Academic journal article Military Review

Training: Preparation for Combat

Academic journal article Military Review

Training: Preparation for Combat

Article excerpt

The revolution in American military doctrine introduced by AirLand Battle spawned a need for corresponding revolutions in both combined arms and joint training. In this June 1986 article, General William R. Richardson, then US Army Training and Doctrine Command commander, challenged the Army's leaders to accept the new training responsibilities inherent in the acceptance of Airl,and Battle doctrine.

IN 1973, GENERAL William E. DePuy, the first commander of the US Army Training and Doctrine Command, began a training revolution. His vision changed how the Army viewed training and how the Army trained soldiers, leaders and units. From top to bottom, the Army answered DePuy's call with an unprecedented dedication to training excellence to prepare the Army for war.

The training revolution continues. The Army's first priority in peacetime must be training. Highquality, well-trained soldiers demand that their leaders provide tough, well-planned unit training. That training must be realistic and challenging. Realism now means far more than live firing at Grafenwoehr or extended field problems at Fort Hood, Texas.

Excellent training means synchronizing maneuver, fire support and Air Force assets at the National Training Center (NTC). Excellent training means deploying to the maneuver rights area as combined arms teams with air defense sections, howitzer batteries and the tanks of the armored cavalry. Excellent training means exploiting the joint training opportunities of TEAM SPIRIT and REFORGER so that allied armies can fight side by side executing standardized procedures with skill and competence.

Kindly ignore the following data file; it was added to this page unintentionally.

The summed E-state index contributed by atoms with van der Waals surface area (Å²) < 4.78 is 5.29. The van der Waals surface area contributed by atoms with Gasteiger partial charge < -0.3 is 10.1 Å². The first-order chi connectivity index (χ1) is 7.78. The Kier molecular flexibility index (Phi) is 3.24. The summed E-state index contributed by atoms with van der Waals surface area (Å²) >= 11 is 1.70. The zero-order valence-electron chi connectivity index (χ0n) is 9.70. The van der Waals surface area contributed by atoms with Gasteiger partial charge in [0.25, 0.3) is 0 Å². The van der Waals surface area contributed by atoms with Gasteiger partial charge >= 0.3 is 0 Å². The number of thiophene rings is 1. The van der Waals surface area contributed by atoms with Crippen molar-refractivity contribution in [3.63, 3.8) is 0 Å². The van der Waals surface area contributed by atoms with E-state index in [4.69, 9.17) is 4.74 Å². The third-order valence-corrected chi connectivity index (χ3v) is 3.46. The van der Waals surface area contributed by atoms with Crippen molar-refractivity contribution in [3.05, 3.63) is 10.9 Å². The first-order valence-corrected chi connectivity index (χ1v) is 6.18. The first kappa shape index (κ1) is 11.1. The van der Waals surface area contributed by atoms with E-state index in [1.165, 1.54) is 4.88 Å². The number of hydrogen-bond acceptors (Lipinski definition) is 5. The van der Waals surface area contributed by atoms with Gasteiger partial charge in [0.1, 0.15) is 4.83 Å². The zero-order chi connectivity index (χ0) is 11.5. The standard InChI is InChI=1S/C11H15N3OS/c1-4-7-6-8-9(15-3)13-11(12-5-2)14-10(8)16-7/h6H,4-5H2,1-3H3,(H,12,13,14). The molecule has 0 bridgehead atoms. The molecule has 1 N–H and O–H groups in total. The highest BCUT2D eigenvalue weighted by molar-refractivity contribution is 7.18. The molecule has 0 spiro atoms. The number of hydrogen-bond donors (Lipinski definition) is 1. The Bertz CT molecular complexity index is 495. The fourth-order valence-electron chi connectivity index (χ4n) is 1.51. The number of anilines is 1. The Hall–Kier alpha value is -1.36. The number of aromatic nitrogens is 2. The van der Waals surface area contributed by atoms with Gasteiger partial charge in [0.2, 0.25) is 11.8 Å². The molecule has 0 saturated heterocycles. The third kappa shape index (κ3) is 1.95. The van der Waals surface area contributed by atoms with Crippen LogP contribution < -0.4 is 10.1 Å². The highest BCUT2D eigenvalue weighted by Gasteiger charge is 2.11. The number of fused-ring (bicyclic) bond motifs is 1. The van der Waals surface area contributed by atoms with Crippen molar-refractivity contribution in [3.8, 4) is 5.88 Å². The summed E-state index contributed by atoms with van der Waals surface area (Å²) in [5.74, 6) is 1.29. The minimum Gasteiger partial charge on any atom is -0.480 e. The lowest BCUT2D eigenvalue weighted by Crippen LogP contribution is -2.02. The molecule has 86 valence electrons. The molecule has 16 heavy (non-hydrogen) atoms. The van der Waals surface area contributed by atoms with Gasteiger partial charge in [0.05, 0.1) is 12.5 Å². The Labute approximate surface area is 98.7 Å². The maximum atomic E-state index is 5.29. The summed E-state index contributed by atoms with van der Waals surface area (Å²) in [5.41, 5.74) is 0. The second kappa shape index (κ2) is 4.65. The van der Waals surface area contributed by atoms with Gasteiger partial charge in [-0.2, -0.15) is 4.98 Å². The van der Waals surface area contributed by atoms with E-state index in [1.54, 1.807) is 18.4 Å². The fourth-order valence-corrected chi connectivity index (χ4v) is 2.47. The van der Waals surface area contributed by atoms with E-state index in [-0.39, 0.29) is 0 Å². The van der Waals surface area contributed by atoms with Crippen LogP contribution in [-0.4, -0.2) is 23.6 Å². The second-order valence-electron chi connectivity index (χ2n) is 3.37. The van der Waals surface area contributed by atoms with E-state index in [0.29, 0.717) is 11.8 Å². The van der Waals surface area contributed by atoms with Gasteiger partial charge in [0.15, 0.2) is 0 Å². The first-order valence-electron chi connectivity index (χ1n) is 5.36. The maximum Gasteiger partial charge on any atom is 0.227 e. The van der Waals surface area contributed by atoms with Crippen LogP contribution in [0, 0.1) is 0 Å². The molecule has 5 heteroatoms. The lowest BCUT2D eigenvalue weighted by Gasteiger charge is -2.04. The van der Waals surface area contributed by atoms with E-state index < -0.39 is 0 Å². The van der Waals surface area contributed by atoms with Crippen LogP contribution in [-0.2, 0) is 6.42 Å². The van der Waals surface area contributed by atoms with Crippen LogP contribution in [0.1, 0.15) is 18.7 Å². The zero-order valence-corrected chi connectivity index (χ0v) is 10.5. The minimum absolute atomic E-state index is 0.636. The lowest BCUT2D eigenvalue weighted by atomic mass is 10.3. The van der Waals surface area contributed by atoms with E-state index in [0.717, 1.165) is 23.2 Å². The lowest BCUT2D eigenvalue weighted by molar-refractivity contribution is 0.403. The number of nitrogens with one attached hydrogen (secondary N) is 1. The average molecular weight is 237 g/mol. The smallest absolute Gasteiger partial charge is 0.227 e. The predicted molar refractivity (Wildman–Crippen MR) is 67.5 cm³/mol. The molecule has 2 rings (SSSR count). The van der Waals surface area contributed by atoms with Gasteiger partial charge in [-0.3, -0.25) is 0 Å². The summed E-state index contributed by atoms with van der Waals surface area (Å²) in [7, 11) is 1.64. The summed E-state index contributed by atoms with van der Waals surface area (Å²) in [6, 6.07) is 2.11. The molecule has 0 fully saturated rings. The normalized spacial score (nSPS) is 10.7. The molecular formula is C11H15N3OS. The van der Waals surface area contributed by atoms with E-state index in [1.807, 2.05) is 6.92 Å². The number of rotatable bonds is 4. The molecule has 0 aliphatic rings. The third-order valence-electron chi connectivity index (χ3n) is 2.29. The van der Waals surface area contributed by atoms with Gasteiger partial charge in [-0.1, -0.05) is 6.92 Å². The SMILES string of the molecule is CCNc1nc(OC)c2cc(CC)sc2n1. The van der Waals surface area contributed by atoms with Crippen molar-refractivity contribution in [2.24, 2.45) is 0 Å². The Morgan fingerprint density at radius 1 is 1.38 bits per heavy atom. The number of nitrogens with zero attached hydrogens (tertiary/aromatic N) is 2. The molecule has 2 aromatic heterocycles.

Our training must be backed up by expert leadership whose tactical and technical competence generates a great sense of confidence in those they lead. When this occurs, we will achieve high morale, tremendous pride in the unit, great satisfaction and increased combat effectiveness. The essence of leadership is to see that all of this happens. It can happen if our leaders and commanders have the purpose of mind to train their units as if they had to go to war tomorrow.

Those leaders and commanders must have a compelling desire to make their units the very best possible. They must have a love for the field and an intuitive sense of how to fight that unit or have it provide support to units that do fight. They recognize that excellent training is the foundation for a strong, positive rapport between the leader and his soldier. Those leaders must be dedicated to their soldiers and to providing the best possible training for them and their units. If their dedication is anything short of 100 percent, they ought to be doing something else because they are not trainers.

The Leader

Leaders and commanders cannot expect to undertake the training of their units and get the proper results if they do not know how to fight and support. Knowing and understanding the doctrine is imperative. That requires study and more study, followed by practice and more practice. I sincerely believe that good tacticians make good trainers, and good trainers make good tacticians. This is founded on the key leadership principle-be tactically and technically proficient.

We must afford our junior leaders the opportunity to practice in the science and art of war. We need to let them learn the hard way, out in the field. They must have the chance to make mistakes and then be coached by their superiors on how to avoid those mistakes the next time around. Junior leaders and commanders need the coaching and teaching of the senior commanders who have already acquired the experience of the field. They expect that, and they are due it. When we can provide our young leaders such a free opportunity to try something, and possibly make a mistake, we are teaching them how to take this initiative and how to take risks. They badly need this opportunity, and senior commanders must afford them that opportunity. Then, we will truly be growing superb practitioners in the science and art of war. …

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